The foal made more noise. "Magah, what's wrong with him?"

To his surprise, the mare transformed into a two-legger. The noises she made were strange. "Bad. Home."

The foal babbled. "Poor thing. I bet you live out in the forest somewhere, but I'm not allowed to go by myself."

The mare transformed back and lay her neck against his while the foal leaned against him. He drank in the comfort they provided.

Suddenly, the foal sprang away. "I bet if I got everypony together, we could figure something out. Cutie Mark Crusaders Home Finders are a go!"

There was no discernable reason for the sudden surge of emotion, but there was no denying the spike of terror that tore through the stallion and left its mark on the office floor.

“Hey! Wait a sec! Magah, you just changed without your necklace!”

The barrage of changes had come with such regularity that Draco had come to accept it as part of his daily routine. The cloistered, cushioned egg that had been his world view had not just been cracked; it had been launched through the wall of reality with the force of a hurricane. What little remained of the original might generously be described as scrambled. While he was no stranger to last-minute shopping, the spectacle of a muggle shopping mall was almost enough to make him collapse from sensory overload. The masses were, unfortunately, literally unwashed. He knew he should feel indignant that he, a proud pureblood, should have to stoop so low as to mingle with his inferiors. Instead, he just felt a grudging acceptance. This was far from the most alien thing to happen to him in the last few months.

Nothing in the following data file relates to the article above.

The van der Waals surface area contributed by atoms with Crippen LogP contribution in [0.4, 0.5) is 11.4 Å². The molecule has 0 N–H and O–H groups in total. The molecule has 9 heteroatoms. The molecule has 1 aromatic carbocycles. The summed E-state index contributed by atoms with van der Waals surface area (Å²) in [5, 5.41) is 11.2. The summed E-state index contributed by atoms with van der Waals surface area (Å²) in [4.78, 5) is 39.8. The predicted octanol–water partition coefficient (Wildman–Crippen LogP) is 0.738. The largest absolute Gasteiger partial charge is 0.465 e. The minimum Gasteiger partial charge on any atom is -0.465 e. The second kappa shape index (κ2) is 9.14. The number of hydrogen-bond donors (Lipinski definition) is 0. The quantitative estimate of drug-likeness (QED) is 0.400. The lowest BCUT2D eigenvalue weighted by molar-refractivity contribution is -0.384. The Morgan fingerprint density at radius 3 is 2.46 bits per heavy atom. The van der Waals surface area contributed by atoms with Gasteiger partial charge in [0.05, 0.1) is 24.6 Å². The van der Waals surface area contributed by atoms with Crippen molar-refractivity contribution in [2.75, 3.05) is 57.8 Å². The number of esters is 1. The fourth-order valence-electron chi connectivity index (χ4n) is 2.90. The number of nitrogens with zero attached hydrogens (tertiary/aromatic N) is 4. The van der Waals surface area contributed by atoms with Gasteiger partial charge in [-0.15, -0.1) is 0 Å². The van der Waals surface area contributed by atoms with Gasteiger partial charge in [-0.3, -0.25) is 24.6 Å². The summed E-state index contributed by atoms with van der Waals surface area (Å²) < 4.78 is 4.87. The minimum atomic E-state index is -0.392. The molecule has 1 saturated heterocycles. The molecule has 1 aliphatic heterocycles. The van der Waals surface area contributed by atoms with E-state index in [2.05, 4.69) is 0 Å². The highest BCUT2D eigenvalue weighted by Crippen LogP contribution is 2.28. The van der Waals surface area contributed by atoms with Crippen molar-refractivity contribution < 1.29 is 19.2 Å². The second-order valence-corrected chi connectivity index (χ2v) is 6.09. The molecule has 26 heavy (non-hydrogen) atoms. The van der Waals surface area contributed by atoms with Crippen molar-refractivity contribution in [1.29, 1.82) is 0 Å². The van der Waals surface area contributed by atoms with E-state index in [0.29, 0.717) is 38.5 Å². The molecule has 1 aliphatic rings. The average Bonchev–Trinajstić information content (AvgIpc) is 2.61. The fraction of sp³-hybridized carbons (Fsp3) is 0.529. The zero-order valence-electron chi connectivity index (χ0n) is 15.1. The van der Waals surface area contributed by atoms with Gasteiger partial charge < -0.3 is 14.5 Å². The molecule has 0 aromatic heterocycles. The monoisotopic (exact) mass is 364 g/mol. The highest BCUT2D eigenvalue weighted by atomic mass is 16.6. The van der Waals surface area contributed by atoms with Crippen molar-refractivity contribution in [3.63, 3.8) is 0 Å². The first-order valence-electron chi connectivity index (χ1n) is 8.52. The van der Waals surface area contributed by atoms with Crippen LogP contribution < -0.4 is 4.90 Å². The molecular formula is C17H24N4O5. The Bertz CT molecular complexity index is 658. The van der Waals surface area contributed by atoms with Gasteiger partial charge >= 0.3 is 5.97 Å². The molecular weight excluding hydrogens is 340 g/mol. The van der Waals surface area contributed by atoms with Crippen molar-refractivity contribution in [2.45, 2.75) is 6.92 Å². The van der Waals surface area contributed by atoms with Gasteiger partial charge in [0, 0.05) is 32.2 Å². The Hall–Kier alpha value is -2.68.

His shopping companions, Diamond and Silver, should have been mobbed by muggles drawn to the metallic sheen of their hair like moths to a flame. Only the presence of the chaperones kept most of the hordes at bay. Ordinarily, his cousin's pink hair would have drawn a crowd of well-wishers and envious young girls. However, she had elected to invite her new boyfriend along for the outing. His wickedly-pointed beak and razor-sharp claws were enough to convince most to keep their distance. Those who dared approach generally sported sharp points of their own, with metal protruding from places it shouldn't. Draco shuddered at the thought of having his cheeks pierced like that; he'd never sit again.